The better way to go about this is to focus on the fulfillment you will get from the activity rather than the reward it will give you. We all want to get leaner and look better when we workout. Even those of us with different goals (have more energy, compete in a sport, increase mobility) also want to be proud of what we see in the mirror. But that is an agonizing process because you see yourself every single day. So you get annoyed when it doesn’t happen overnight. Instead, seek the fulfillment that comes from knowing you’re treating yourself correctly and living into your fullest self. Feel the confidence that comes from working hard for a goal. Then one day you wake up, and there’s a change. It’s all about the journey; find fulfillment in the journey rather than just seeking the reward.
You cannot give when your cup is empty.
Want a surefire way to burnout? Invest entirely into the people around you and give nothing back to yourself. Take no time to rest and recover, and simply run 100% every single day.
Six months into my business I was feeling like giving up. Genuinely, there were days when I was thinking, “I have 30 more months on this lease…how much money is that? I could probably just find a job to cover that, right?” Talk about ridiculous thoughts. Illogical, shortsighted, and frankly very selfish. Why did I feel this way? Because I was working 100 hour weeks with absolutely zero take home pay to see from it and with no idea how to grow my business. I thought this was just what you do when you start a business. Work all the time and eventually it all gets better!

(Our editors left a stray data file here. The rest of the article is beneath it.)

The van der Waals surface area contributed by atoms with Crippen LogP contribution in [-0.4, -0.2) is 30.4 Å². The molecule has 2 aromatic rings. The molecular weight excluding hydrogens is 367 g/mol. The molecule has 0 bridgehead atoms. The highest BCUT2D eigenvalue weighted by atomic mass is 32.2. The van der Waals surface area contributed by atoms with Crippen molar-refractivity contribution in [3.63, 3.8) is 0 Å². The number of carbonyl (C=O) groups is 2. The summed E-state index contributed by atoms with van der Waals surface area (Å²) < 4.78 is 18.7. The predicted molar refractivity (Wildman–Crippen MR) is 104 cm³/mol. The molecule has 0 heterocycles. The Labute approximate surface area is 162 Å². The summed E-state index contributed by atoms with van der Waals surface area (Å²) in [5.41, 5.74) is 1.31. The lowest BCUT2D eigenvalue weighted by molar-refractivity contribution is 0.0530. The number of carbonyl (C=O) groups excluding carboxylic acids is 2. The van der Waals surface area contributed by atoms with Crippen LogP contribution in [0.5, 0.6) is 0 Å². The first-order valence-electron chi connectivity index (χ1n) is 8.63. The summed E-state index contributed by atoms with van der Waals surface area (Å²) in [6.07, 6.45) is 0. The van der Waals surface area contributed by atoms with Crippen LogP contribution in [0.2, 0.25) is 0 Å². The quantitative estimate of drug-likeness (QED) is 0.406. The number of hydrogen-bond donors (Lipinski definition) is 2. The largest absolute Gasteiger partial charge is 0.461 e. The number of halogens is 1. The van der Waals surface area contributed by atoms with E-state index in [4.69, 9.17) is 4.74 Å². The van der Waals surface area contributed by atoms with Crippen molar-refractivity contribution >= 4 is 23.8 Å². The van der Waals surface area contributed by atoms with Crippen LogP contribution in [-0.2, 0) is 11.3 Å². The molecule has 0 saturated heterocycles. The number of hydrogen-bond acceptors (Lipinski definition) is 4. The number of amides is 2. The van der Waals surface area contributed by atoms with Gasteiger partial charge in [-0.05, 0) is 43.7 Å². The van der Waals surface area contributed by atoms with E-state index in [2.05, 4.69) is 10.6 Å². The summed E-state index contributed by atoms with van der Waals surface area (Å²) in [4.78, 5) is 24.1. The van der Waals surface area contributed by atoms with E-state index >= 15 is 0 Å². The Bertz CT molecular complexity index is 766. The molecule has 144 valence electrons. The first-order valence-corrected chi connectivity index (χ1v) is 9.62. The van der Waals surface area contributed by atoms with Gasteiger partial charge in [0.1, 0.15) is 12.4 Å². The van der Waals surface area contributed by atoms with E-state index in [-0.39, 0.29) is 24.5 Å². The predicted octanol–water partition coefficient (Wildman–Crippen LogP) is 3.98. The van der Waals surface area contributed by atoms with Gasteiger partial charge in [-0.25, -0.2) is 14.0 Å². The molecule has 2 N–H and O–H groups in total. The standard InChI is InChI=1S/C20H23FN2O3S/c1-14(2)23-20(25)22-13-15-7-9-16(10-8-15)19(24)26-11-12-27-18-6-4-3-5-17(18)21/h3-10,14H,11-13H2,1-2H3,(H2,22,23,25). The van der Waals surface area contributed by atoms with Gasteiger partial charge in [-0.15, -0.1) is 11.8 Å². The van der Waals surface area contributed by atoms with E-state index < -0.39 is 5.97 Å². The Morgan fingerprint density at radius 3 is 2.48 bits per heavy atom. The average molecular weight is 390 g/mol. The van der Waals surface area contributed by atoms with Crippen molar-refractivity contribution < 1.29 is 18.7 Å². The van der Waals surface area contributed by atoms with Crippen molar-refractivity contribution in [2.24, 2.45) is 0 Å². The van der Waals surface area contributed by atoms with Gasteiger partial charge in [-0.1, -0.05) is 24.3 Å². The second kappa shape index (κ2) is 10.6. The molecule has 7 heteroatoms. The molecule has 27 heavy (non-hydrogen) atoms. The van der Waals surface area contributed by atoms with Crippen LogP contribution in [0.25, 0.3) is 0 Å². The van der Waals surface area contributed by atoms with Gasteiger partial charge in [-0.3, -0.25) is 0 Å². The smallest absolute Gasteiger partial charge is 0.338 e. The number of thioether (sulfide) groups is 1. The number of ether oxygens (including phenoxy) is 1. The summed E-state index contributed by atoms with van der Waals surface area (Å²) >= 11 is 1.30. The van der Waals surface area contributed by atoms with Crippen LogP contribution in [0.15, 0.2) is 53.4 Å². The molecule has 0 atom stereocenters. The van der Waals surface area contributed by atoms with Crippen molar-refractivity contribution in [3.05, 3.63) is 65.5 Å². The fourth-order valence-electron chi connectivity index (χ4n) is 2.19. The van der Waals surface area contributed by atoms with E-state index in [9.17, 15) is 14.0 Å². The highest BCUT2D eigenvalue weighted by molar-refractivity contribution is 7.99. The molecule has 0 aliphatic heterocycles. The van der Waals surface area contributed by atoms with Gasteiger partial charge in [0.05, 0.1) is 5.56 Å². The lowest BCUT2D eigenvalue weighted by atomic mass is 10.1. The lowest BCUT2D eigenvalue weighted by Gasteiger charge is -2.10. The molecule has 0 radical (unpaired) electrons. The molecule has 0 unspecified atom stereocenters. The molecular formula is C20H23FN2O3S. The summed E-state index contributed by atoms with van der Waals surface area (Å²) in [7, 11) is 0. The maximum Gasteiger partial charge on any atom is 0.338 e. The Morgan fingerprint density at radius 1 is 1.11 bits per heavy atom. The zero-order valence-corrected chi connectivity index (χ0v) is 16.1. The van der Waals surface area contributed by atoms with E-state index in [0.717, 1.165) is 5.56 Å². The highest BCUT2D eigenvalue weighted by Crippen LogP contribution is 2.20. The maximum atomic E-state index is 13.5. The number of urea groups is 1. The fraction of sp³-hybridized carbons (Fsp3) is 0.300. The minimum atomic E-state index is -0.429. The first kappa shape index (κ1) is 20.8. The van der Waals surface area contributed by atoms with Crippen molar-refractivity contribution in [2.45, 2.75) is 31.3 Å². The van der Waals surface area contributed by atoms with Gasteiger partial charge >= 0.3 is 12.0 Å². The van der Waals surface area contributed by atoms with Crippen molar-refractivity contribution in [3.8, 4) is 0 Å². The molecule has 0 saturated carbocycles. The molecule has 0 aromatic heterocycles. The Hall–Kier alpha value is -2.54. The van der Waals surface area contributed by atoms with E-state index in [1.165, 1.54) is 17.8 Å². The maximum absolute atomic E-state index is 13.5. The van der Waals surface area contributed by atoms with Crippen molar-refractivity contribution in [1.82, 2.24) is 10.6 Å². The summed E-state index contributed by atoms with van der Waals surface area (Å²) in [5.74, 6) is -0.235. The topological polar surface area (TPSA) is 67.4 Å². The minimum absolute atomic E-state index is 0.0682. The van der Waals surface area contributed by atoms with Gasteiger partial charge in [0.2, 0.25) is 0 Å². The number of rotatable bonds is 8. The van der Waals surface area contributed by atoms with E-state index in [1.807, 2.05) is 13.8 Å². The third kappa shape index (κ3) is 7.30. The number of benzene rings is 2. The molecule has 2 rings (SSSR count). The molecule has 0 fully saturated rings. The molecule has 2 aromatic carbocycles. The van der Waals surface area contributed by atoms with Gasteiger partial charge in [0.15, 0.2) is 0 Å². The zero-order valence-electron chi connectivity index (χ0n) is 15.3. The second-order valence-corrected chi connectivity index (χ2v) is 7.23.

There is very little truth in that mentality.
Yes, you are going to work hard when you start a business, or begin any new goal. But if all you do is pound the pavement, eventually you’re going to be the one who breaks. The road never does. This means you need to reserve time for yourself. You need to fill up your own cup. And if you’re an entrepreneur, you need to pay yourself. Stat. If you cannot afford to pay yourself and a staff, you cannot afford a staff. Whatever your goal is, create a system in which you give yourself a reward. If you are leading a healthy lifestyle, create a reward system with your gym attendance and for following your nutrition. Maybe it’s a new workout outfit every month you attend at least three classes each week. Whatever it is, give yourself the ability to be celebrated for your hard work in pushing yourself forward. Fill your cup so you can pour it out for others.
A little bonus point – surround yourself with people who make it fun.
Final point as I wrap up; doing anything alone is pretty boring. I went 12 months with barely any help at Summit. I had to do it all because I had to prove my worth. Or so I thought. Then I started acting like I had more of a team – I gave Coach Gabi some more responsibility. Then I met Jason. Then Claire moved to town and joined our crew. My now-wife, Katie, came on board to help with health coaching. We created a team – and most importantly we cultivated a real community at the gym. I’ll never be able to tell this group how thankful I am for each of them.
There are still tough days, and I expect there will always be tough days. But we have an incredibly tight-knit community of athletes I love seeing on a daily basis, and I’m blessed by a fun team of wonderful coaches who pour out their hearts to make our community better. In every single way, I’m blessed by this gym. For those who know the story of where Summit began (you can read about it here) I know my mom is proud of what we have built – and I thank every single one of you who has ever been part of this community or has been cheering us on from afar. Here’s to year 5 – and to making it the best year yet.